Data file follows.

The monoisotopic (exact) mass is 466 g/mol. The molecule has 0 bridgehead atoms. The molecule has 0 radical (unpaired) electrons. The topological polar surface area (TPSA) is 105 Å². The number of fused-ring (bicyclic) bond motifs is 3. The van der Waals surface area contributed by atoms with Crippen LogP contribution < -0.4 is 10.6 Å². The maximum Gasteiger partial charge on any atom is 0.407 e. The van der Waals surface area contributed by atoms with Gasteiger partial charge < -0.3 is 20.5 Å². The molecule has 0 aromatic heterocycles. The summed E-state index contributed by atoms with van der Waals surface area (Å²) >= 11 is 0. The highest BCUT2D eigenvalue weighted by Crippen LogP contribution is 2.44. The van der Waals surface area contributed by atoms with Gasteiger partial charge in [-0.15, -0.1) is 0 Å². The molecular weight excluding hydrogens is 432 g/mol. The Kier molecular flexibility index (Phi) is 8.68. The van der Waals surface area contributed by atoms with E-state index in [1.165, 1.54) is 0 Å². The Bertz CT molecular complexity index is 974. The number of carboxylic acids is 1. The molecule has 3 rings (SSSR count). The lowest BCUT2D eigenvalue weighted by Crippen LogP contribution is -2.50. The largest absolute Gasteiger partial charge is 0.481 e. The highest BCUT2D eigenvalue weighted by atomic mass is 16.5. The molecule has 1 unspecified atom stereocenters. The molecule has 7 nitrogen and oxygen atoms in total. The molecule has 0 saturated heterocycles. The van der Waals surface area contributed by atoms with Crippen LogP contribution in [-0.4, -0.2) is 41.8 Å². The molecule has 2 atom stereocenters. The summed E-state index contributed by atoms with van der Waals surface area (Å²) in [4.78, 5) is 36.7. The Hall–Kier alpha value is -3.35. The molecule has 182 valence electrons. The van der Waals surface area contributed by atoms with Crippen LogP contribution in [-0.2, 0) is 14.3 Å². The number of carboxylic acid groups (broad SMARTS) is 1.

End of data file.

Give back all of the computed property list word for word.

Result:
The monoisotopic (exact) mass is 466 g/mol. The molecule has 0 bridgehead atoms. The molecule has 0 radical (unpaired) electrons. The topological polar surface area (TPSA) is 105 Å². The number of fused-ring (bicyclic) bond motifs is 3. The van der Waals surface area contributed by atoms with Crippen LogP contribution < -0.4 is 10.6 Å². The maximum Gasteiger partial charge on any atom is 0.407 e. The van der Waals surface area contributed by atoms with Gasteiger partial charge < -0.3 is 20.5 Å². The molecule has 0 aromatic heterocycles. The summed E-state index contributed by atoms with van der Waals surface area (Å²) >= 11 is 0. The highest BCUT2D eigenvalue weighted by Crippen LogP contribution is 2.44. The van der Waals surface area contributed by atoms with Gasteiger partial charge in [-0.15, -0.1) is 0 Å². The molecular weight excluding hydrogens is 432 g/mol. The Kier molecular flexibility index (Phi) is 8.68. The van der Waals surface area contributed by atoms with E-state index in [1.165, 1.54) is 0 Å². The Bertz CT molecular complexity index is 974. The number of carboxylic acids is 1. The molecule has 3 rings (SSSR count). The lowest BCUT2D eigenvalue weighted by Crippen LogP contribution is -2.50. The largest absolute Gasteiger partial charge is 0.481 e. The highest BCUT2D eigenvalue weighted by atomic mass is 16.5. The molecule has 1 unspecified atom stereocenters. The molecule has 7 nitrogen and oxygen atoms in total. The molecule has 0 saturated heterocycles. The van der Waals surface area contributed by atoms with Crippen LogP contribution in [-0.4, -0.2) is 41.8 Å². The molecule has 2 atom stereocenters. The summed E-state index contributed by atoms with van der Waals surface area (Å²) in [4.78, 5) is 36.7. The Hall–Kier alpha value is -3.35. The molecule has 182 valence electrons. The van der Waals surface area contributed by atoms with Crippen LogP contribution in [-0.2, 0) is 14.3 Å². The number of carboxylic acid groups (broad SMARTS) is 1.